I prepare 2 or 3 batches of the basic mix (minus wheat and yeast), beforehand and store them in the fridge. That way I’m ready to go at a moment’s notice:

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I grease the tin with olive oil. I used to use a pastry brush to brush it on. I hate spray cans, but I bought one of olive oil just for the bread. It’s much easier and quicker to apply.

 

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8 Responses to “Thermomix bread”

  1. k8heron Says:

    Wow that bread looks amazing! I hate buying spray oil too so I bought one of these instead. No affiliation/kickback just sharing a great product http://www.shopnaturally.com.au/prepara-tabletop-oil-mister-glass-reservoir-bpa-free-100ml-white.html. No more waste (at least of non reuseable vessels) and you can buy more for other oils you frequently use.

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    • foodnstuff Says:

      Thanks for that link. The sprayer looks like it will be perfect. I’ll certainly buy one.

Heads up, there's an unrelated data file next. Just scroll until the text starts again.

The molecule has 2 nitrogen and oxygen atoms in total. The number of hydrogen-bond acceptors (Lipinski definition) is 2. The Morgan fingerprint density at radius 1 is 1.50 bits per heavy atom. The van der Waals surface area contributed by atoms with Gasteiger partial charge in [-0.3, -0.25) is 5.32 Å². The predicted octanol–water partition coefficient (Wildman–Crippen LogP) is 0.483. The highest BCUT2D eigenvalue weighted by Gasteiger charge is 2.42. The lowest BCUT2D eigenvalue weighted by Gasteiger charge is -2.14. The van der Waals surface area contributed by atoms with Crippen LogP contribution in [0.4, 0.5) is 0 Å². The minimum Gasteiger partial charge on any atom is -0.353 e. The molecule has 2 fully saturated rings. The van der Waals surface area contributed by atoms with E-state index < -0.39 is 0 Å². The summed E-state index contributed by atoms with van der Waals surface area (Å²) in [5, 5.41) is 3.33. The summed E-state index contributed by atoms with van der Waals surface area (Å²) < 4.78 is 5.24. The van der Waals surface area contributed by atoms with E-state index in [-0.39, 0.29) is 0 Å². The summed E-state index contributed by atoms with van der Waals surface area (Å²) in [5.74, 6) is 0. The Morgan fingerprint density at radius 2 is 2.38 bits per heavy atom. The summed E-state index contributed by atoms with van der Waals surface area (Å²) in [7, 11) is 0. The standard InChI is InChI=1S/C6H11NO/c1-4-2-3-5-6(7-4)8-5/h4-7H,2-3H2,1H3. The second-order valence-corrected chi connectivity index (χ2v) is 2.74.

Like

  2. notsomethingelse Says:

    I never thought of using my dehydrator to help bread rise. Great idea. Thanks for the tip.

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    • foodnstuff Says:

      Oh, the dehydrator is great. At the same time as the bread was rising, I had a batch of yoghurt in there and a tray of mushrooms drying on the top shelf.

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  3. Chris Says:

    Ah, bread. I do sometimes miss it. I’ve gone gluten free and it just isn’t the same when I make it with gluten free ingredients. So I don’t make bread anymore.